Debris Removal >> Removal_Tree Removal Insurance

If FEMA cannot deliver the needed technical expertise, the odds increase that costs and eligibility of debris removal will become problematic during the recovery phase of the disaster. Communities may be forced to evaluate and select debris removal and monitoring contractors without possessing the necessary expertise or familiarity with FEMA contracting guidance and Removal_Tree Removal Insurance requirements. 

An effective surge can help mitigate the impact of a lack of predisaster debris planning. Cedar Rapids, IA, for example, did not have a debris plan in place prior to major spring flooding in 2008, Removal_Tree Removal Insurance but the debris removal operations went well. A key was the direct technical consulting support for the grantee and subgrantees before contracts were awarded. 

A joint team of FEMA and Iowa Homeland Security debris specialists assisted in this effort. FEMA Region VII staff said "getting in early is the key to helping communities determine whether contractors are providing Removal_Tree Removal Insurance reasonable cost estimates.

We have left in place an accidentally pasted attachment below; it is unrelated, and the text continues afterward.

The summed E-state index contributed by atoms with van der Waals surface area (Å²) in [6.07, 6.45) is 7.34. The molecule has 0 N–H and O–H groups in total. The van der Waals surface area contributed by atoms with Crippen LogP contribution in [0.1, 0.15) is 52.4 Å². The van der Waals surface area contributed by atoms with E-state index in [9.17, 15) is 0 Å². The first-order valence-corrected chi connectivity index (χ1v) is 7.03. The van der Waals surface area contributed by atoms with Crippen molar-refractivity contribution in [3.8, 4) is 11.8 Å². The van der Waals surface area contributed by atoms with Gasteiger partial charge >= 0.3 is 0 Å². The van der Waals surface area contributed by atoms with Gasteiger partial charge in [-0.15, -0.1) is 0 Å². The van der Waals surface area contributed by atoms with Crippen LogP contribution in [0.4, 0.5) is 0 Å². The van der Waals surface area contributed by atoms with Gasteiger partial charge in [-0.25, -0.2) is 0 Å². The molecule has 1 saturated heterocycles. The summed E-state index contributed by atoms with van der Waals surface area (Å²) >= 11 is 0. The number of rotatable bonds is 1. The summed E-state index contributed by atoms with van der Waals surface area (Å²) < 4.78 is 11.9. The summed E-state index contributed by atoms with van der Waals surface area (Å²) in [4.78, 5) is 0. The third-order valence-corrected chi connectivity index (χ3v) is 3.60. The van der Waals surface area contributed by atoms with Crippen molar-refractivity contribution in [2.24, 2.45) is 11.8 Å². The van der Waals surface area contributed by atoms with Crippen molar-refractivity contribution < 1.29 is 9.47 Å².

Unclear and Ambiguous Guidance Many officials expressed frustration over unclear and ambiguous debris regulations and policies, which hinder effective debris removal and Removal_Tree Removal Insurance disposal, and create misunderstanding and distrust between FEMA and state and local governments. 

This ambiguity stems not from a lack of effort by FEMA—in fact, the current Public Assistance Debris Management Guide 4 is over 200 pages including appendices, and covers eligibility, planning, and Removal_Tree Removal Insurance operations in some depth—but rather from the complexity and inherent uncertainty of debris removal and disposal. 

The interpretation of how to apply a particular regulation for a specific debris occurrence varies greatly depending on who is doing the interpreting. The consequences for FEMA and Removal_Tree Removal Insurance the grantees can be profound, with audits disallowing millions of dollars of costs that FEMA personnel authorized earlier. 

One state emergency management office we interviewed was in the process of responding to a request to repay millions of dollars for debris removal costs from a 2002 ice storm. This office, Removal_Tree Removal Insurance with a PA staff of three, said debris removal was "the biggest gray area in contracting and "the toughest nut to crack—a constant source of headaches for us."